Have you written any other books that we should read next?
I wrote two novellas before writing “Of Fear and Faith.” “Fire, Fury, Faith” and “Heat, Hunt, Hope” are part of my Winged Warriors novella series about angels and demons. Recently, I worked with Amazon’s Audiobook Creation Exchange to have “Fire, Fury, Faith” turned into an audiobook, which was a new and exciting experience. I’ve recently completed “Of Beasts and Bonds,” the second novel in my Death and Destiny Trilogy. It’s isn’t yet available for purchase, but it’s my goal to have the work published by summer 2016.
If your books were turned into movies, who do you think would be suitable to play the lead roles?
I’ve answered this question a few times before, and my response changes a little each time because I don’t have a vision of that “perfect” actor and actress who could bring my story to life in an amazing and engaging way. I’m sure there are many wonderful African/African American talents who would do a superb job. I’ll name a few.
For Assefa Berber:
What was the biggest challenge you encountered during the writing stage?
The hardest part of the writing process is the temptation to rush or shortchange a scene because I’m feeling tired or being lazy. Certain scenes, love and action scenes, for example, take a lot out of me. I know they must be written well, hitting all the emotions I’m going for and hope the reader will feel when they read the scene. For me, that takes so much more effort than writing any kind of dialogue heavy scene. I’m slow, when it comes to love and action scenes. But they are my favorite and, when done properly, turn out to be among my favorite in the book. Grit is necessary when I don’t feel like giving each scene my all.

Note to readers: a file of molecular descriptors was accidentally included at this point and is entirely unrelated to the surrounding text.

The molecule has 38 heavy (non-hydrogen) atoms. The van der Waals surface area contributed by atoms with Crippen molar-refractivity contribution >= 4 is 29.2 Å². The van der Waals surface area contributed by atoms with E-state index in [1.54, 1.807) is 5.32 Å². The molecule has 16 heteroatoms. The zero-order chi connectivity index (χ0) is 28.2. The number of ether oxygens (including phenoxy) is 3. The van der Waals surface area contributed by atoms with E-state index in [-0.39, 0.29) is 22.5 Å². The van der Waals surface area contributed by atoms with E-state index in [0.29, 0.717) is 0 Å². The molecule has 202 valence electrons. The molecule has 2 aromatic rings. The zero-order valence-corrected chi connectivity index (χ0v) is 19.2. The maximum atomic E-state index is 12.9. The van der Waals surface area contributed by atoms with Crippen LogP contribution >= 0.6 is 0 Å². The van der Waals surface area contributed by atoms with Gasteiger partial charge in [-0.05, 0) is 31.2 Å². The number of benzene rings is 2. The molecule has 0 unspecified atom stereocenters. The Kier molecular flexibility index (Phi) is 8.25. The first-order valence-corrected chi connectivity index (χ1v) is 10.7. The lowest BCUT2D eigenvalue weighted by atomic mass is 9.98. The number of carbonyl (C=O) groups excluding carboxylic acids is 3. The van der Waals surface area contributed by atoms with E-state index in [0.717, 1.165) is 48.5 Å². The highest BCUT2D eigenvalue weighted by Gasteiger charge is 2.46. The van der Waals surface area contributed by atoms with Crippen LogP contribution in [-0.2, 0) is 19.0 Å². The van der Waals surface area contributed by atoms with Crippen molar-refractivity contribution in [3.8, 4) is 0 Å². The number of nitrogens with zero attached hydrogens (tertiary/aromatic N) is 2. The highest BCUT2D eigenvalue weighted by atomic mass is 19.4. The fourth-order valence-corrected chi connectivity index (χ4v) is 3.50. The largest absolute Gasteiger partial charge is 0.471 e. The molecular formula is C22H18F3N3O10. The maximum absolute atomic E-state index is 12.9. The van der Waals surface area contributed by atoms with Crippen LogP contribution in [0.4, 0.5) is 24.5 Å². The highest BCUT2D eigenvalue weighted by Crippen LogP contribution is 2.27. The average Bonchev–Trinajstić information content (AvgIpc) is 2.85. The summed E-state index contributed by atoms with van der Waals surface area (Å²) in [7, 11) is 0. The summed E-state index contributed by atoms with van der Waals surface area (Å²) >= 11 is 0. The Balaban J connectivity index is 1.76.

What genres do you write and what led to you making this choice?
I write paranormal romance. I love the sexiness of a straight forward romance, but I also like a book to have a plot beyond the main couple meeting and eventually falling in love. Integrating paranormal aspects into my novels gives me a little more to work with, as a writer. It forces me to be creative in a different way.
Do you have any advice for new and prospective writers?
Writing should be fun. I say that because, in the madness of getting published, reviewed, and noticed, it’s far too easy to forget why you wanted to become a writer. I love my stories and characters. Writing isn’t drudgery, for me. Everything that comes after finishing my manuscript takes an emotional toil, threatening to dim the glorious feeling of crafting a story that was fun to write and even better to read and enjoy. My advice to new and prospective writers is to, at all cost, write for the fun and joy of writing, not for glory, not for readers and reviewers, not even for publishers. Write because you have a story worth telling, and it brings you immense pleasure to share your story with others.